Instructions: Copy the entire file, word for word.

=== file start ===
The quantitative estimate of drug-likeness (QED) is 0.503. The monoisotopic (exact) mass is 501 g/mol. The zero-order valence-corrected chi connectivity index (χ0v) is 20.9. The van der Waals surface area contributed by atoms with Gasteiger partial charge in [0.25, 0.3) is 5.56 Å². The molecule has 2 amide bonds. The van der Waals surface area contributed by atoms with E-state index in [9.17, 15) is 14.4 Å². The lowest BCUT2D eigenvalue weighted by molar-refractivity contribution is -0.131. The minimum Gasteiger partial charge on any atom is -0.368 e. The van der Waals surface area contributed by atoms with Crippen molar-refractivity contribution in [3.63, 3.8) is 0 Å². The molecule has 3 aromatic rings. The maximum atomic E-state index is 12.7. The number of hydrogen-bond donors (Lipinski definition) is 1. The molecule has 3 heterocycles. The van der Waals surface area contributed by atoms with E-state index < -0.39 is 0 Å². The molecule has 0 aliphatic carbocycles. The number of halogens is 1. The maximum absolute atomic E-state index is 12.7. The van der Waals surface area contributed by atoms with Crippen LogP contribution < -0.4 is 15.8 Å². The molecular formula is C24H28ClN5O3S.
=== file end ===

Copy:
The quantitative estimate of drug-likeness (QED) is 0.503. The monoisotopic (exact) mass is 501 g/mol. The zero-order valence-corrected chi connectivity index (χ0v) is 20.9. The van der Waals surface area contributed by atoms with Gasteiger partial charge in [0.25, 0.3) is 5.56 Å². The molecule has 2 amide bonds. The van der Waals surface area contributed by atoms with E-state index in [9.17, 15) is 14.4 Å². The lowest BCUT2D eigenvalue weighted by molar-refractivity contribution is -0.131. The minimum Gasteiger partial charge on any atom is -0.368 e. The van der Waals surface area contributed by atoms with Crippen molar-refractivity contribution in [3.63, 3.8) is 0 Å². The molecule has 3 aromatic rings. The maximum atomic E-state index is 12.7. The number of hydrogen-bond donors (Lipinski definition) is 1. The molecule has 3 heterocycles. The van der Waals surface area contributed by atoms with E-state index < -0.39 is 0 Å². The molecule has 0 aliphatic carbocycles. The number of halogens is 1. The maximum absolute atomic E-state index is 12.7. The van der Waals surface area contributed by atoms with Crippen LogP contribution < -0.4 is 15.8 Å². The molecular formula is C24H28ClN5O3S.